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Note: Spoilers ahead
“Gilmore Girls” features mother-daughter duo Lorelai and Rory Gilmore, played by Lauren Graham and Alexis Bledel, who navigate the antics of a small town, prep schools and family dinners in the course of seven seasons.
While most of the side characters love these two women, they each face an antagonist that challenges their popularity and often pushes their development for better or worse.
Lorelai frequently fights with her mother, Emily, played by Kelly Bishop, and at school, Rory is forced to contest with high-powered student Paris Geller, played by Liza Weil. Aside from her wild intelligence and work ethic, Paris is a lot of things that Rory is not.
Paris’ demeanor is brash, uncaring and generally unlikeable. In season one, she’s a bully who takes every opportunity to put people down.
But, viewers later learn that she’s more complicated. By the time the show ends, Paris has become one of Rory’s best friends, and the audience has considerable insight into her character and motivations.
In the second episode of the show, “The Lorelais’ First Day at Chilton,” Paris immediately perceives Rory as a threat to her top-student status and treats her as such. She proceeds to hold grudges, provoke arguments and create a relationship based in competition — even though Rory is uninterested in a rivalry.
These behaviors point to a jealous streak, and while it’s true Paris is probably naturally competitive, there are a number of circumstances that contribute to her prickly personality.
For one, the show implies that Paris’ family is emotionally neglectful and uninvolved. Her friendships with Madeline and Louise seem superficial at best, with few means of connection other than scheming to tear Rory down in episodes like “The Deer Hunters.”
The benefits of pretty privilege and charisma are also crucial themes of the show, and Paris is aware that she does not have the same magnetism as someone like Rory. In “I Can’t Get Started,” Paris runs for student government and asks Rory to be her vice president, insisting:
“Everyone in the whole school hates me,” Paris says. “Oh yeah, they think I’m the best for the job, but they don’t want to go to the mall with me, so they won’t vote for me.”
And when Rory asks how she could possibly draw in voters, Paris explains, “You look like little birds help you get dressed in the morning.”
Paris leads a uniquely lonely existence, so she commands attention from every room she enters. She does not compromise on her goals and knows if she cannot befriend or make a family out of the people around her, she can at least be the best out of all of them.
When Rory enters the scene, Paris is faced with someone who is just as smart and perhaps more likable, which elevates Rory’s social advantage. Because Paris relies heavily on her identity as the best student, Rory presents a threat to the source of her self-worth.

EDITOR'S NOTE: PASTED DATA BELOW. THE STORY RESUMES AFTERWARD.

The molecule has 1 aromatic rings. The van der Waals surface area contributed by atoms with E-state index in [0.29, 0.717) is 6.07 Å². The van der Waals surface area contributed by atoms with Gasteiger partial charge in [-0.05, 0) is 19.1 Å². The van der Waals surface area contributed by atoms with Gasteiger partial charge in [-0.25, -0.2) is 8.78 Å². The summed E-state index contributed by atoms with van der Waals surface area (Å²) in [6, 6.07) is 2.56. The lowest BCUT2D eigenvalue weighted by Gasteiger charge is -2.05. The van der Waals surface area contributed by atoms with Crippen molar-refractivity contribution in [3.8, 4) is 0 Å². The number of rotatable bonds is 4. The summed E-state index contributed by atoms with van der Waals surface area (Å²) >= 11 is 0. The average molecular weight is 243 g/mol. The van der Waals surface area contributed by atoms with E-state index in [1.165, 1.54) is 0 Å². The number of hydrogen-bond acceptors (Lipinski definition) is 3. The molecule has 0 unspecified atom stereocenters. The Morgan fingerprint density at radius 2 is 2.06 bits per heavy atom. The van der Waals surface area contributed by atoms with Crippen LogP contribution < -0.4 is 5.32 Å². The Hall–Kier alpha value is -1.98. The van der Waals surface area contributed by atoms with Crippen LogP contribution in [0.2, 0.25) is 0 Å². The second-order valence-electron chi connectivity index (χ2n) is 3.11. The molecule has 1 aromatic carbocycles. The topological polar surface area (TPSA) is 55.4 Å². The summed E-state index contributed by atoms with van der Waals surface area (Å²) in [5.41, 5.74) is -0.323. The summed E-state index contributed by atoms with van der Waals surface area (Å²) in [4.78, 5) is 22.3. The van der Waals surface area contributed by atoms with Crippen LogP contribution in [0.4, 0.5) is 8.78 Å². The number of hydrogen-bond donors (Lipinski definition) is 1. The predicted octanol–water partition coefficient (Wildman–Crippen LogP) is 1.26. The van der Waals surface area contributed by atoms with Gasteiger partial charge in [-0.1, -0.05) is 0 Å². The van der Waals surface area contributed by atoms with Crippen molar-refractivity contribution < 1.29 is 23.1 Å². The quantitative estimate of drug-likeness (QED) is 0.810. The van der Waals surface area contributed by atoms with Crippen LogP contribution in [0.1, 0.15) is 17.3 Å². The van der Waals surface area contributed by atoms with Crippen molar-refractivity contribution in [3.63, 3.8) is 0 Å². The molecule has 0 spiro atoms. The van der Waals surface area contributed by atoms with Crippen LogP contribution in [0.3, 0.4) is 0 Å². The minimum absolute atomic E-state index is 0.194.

Over the course of their relationship, there are certain moments where Paris softens and offers us a glimpse of a deeply hurt and lonely person. In “The Big One” she delivers a furious speech after being rejected from Harvard, after which she breaks down in tears.
When Paris is asked on a date for the first time in “Those Lazy-Hazy-Crazy Days,” she panics and presumes that it was only a dare, blurting out a series of reasons why it would be impossible for somebody to be interested in her.
I was struck by a scene in “There’s the Rub,” when she walks in to find Rory and her friend, Jess, about to eat mac and cheese for dinner. She says, “Is that mac and cheese? I love mac and cheese. I’m not allowed to have mac and cheese.”
These moments that show Paris’ vulnerability are rare, but they are hugely endearing and reveal much about this character. Moments like these remind the audience that Paris is highly opinionated, passionate about learning and a genuine admirer of the people around her.
Paris’ reluctant friendship with Rory gives her the chance to learn how to be vulnerable with other people. She eventually develops an identity beyond her grades, and while she never truly changes some of her toxic behaviors, she does open up more by the end of the show.
I don’t think anybody watching the show for the first time thought that Paris would provide any valuable lessons by the conclusion, but there is a lot to learn from her.
For one, it’s OK to be clear about your goals and ambitions. It can be a great service to ourselves and others to be assertive when it’s necessary, and confidence in one’s decisions is important.
This lesson is particularly important for young women. Women are expected to be demure, polite and agreeable at all times, but in many situations, it is necessary to channel Paris’ strength and undying determination.
Viewers can also learn from some of her unhealthy behaviors. It is unhealthy to allow temporary markers of worth, like grades or rank in the workplace, to negatively pressure relationships.
Often, community is more important to our happiness than being “the best,” and it’s clear from Paris’ best moments that what she needed was a strong sense of community.
And, even though Rory had her faults, Paris needed a Rory, and their crossing paths was the catalyst for one of the most compelling and complex TV friendships.
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